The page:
In Praise of Unpreparedness

It wasn’t intentional, but because I came into my Scrum training session yesterday with a half-baked idea for a game, the participants were able to experience first-hand the Scrum approach to working with customers (like me!) who don’t know what they want. From that realization came an understanding about the importance of collaborative dialog with customers. Through actually doing it the participants learned about the importance of requesting clarification on vague requirements, making offers, saying “yes, and”, self-organizing towards solutions, driving forward by hindsight, and emerging great solutions through a careful balance of action and reflection.

And I came to understand, once again, that I can be in disarray, and actually use that state to unearth wonderful learning moments. It is not the game we play that matters, not the well-planned exercise, the beautifully crafted set of slides, or the knock-out lecture. It is the response in real time to those things where the deeper value can be found. If I accept I have no knowledge of what will happen when I embark on a training unit, then I open a world of learning possibilities to participants (and to myself). On the other hand, if I have a defined outcome in mind, I close down all those other possibilities. I manipulate rather than guide.

This is something I have long been aware of, and trusted in, but my failure yesterday to effectively formulate a new game gave me a new depth of understanding of the value of this way of working. I inadvertently created an environment where the principle of emergent design became manifest. Yet while created by accident, it was subsequently fostered very deliberately. And a new interactive Scrum game was created.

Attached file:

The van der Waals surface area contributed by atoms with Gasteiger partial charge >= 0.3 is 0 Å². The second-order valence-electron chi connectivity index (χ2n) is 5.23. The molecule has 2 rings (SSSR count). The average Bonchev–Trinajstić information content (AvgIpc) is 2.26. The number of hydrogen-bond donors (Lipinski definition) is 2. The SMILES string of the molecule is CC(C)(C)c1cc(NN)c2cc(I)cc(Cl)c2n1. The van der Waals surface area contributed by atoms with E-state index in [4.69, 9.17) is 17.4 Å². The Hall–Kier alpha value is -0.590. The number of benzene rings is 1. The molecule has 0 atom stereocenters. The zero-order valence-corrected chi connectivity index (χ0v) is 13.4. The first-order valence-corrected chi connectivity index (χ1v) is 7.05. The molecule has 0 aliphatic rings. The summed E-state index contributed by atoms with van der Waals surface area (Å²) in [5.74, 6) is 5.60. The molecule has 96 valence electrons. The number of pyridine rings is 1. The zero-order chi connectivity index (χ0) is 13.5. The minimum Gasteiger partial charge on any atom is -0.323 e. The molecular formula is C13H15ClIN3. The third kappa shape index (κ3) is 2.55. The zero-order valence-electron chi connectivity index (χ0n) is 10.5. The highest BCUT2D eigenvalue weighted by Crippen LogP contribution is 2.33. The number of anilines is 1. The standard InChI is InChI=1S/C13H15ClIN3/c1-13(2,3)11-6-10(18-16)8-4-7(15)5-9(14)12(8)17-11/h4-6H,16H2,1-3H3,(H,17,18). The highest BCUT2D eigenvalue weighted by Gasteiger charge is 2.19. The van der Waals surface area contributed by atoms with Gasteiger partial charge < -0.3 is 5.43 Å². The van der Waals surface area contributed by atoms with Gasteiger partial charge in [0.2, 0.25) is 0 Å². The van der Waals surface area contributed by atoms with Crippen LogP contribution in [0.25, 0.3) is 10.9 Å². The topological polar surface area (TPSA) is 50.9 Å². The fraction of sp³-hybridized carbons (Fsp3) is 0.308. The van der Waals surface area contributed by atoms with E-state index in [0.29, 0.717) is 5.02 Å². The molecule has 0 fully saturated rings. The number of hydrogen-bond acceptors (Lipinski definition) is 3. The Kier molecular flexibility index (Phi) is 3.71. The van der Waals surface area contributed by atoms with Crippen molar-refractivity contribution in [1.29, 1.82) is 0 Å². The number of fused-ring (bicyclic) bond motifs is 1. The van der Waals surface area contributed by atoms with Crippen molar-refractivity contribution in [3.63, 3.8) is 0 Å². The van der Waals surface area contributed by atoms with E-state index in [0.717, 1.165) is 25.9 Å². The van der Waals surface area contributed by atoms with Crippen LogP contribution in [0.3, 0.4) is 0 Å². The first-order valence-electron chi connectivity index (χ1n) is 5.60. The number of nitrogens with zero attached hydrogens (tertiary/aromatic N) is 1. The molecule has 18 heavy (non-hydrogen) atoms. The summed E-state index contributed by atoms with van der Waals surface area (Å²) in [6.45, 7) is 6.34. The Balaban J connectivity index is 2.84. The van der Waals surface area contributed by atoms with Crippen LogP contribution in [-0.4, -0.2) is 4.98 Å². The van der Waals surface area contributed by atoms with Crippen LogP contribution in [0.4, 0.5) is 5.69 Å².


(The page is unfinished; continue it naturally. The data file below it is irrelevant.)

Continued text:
In such moments the joy of Scrum training can be savored.

4 responses to “In Praise of Unpreparedness

  1. Excellent. Thanks for sharing that. In my experience both as “trainer” and participant the most effective learning happened when the outcome of a game or exercise was open.
    Take care
    Olaf

  2. Pingback: Topsy.com

  3. Of course, it requires a deftly prepared mind to be able to do this. I have a similar perspective – I’ve gone into presentations thinking that if I have every angle nailed down, I will provide value to my attendees.

    Over time, I began to let a little flux, chaos – unpreparedness – into my sessions to let the participants direct the flow. Not only did my presentations literally lose 50% of their weight, they became more informative and lost a lot of text in favour of pictures, simple numbers, concepts, diagrams and the like.

    Out of curiosity, how did the game evolve from your initial expectations? What did the participants do?

  4. You were prepared by years of experience. We are back to creativity.
    http://www.financialagile.com/reflections/9-general/70-en-garde

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